really did want to marry me! He wanted me, Jane Eyre, to be his wife!
‘Yes,’ I said quietly, ‘I will marry you.’
‘We will be happy, Jane. No one is going to stop us,’ he told me, with a
strange look in his eyes, which I did not quite understand. But I was
too happy at that moment to think about it for long.
It began to get dark. The weather changed, and a strong wind started to
blow. Rain started to fall as we walked back to the house together.
‘Helen, why do you stay with a girl whom everybody believes to be a
‘Everybody, Jane? Why, there are only eighty people who have heard you
called so, and the world contains hundreds of millions.’
‘But what have I to do with millions? The eighty, I know, despise me.’
‘Jane, you are mistaken: probably not one in the school either despises
or dislikes you: many, I am sure, pity you much.’
‘How can they pity me after what Mr. Brocklehurst has said?’
‘Mr. Brocklehurst is not a god: nor is he even a great and admired man;
he is little liked here; he never took steps to make himself liked. Had
he treated you as an especial favourite, you would have found enemies,
declared or covert, all around you; as it is, the greater number would
offer you sympathy if they dared.
Teachers and pupils may look coldly on you for a day or two, but
friendly feelings are concealed in their hearts; and if you persevere in
doing well, these feelings will ere long appear so much the more
evidently for their temporary suppression. Besides, Jane’- she paused.
‘Well, Helen?’ said I, putting my hand into hers: she chafed my fingers
gently to warm them, and went on-‘If all the world hated you, and
believed you wicked, while your own conscience approved you, and
absolved you from guilt, you would not be without friends.’
‘No; I know I should think well of myself; but that is not enough: if
others don’t love me I would rather die than live- I cannot bear to be
solitary and hated, Helen. Look here; to gain some real affection from
you, or Miss Temple, or any other whom I truly love, I would willingly
submit to have the bone of my arm broken, or to let a bull toss me, or
to stand behind a kicking horse, and let it dash its hoof at my chest-‘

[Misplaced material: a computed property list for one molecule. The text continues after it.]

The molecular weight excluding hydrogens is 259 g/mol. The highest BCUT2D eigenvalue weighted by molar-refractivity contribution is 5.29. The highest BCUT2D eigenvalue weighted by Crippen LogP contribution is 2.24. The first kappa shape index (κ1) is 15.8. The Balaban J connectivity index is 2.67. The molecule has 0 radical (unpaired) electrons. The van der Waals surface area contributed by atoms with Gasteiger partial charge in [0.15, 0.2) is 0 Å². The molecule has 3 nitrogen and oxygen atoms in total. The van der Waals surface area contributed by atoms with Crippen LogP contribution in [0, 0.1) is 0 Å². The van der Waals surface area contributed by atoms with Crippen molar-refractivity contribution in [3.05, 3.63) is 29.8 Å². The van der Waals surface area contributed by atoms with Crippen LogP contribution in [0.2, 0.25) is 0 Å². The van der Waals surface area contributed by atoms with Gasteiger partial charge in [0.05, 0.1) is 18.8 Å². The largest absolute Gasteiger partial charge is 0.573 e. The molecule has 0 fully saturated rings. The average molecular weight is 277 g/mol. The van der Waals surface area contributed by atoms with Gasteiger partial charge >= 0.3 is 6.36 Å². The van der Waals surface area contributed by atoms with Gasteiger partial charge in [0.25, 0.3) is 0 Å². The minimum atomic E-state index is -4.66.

‘Hush, Jane! you think too much of the love of human beings; you are too
impulsive, too vehement; the sovereign hand that created your frame, and
put life into it, has provided you with other resources than your feeble
self, or than creatures feeble as you.
Besides this earth, and besides the race of men, there is an invisible
world and a kingdom of spirits: that world is round us, for it is
everywhere; and those spirits watch us, for they are commissioned to
guard us; and if we were dying in pain and shame, if scorn smote us on
all sides, and hatred crushed us, angels see our tortures, recognise our
innocence (if innocent we be: as I know you are of this chargewhich Mr.
Brocklehurst has weakly and pompously repeated at secondhand from Mrs.
Reed; for I read a sincere nature in your ardent eyes and on your clear
front), and God waits only the separation of spirit from flesh to crown
us with a full reward. Why, then, should we ever sink overwhelmed with
distress, when life is so soon over, and death is so certain an entrance
to happiness- to glory?’
I was silent; Helen had calmed me; but in the tranquillity she imparted
there was an alloy of inexpressible sadness. I felt the impression of
woe as she spoke, but I could not tell whence it came; and when, having
done speaking, she breathed a little fast and coughed a short cough, I
momentarily forgot my own sorrows to yield to a vague concern for her.
Resting my head on Helen’s shoulder, I put my arms round her waist; she
drew me to her, and we reposed in silence. We had not sat long thus,
when another person came in. Some heavy clouds, swept from the sky by a
rising wind, had left the moon bare; and her light, streaming in through
a window near, shone full both on us and on the approaching figure,
which we at once recognised as Miss Temple.
‘I came on purpose to find you, Jane Eyre,’ said she; ‘I want you in my
room; and as Helen Burns is with you, she may come too.’
We went; following the superintendent’s guidance, we had to thread some
intricate passages, and mount a staircase before we reached her
apartment; it contained a good fire, and looked cheerful. Miss Temple
told Helen Burns to be seated in a low arm-chair on one side of the
hearth, and herself taking another, she called me to her side.
‘Is it all over?’ she asked, looking down at my face. ‘Have you cried
your grief away?’
‘I am afraid I never shall do that.’
‘Because I have been wrongly accused; and you, ma’am, and everybody
else, will now think me wicked.’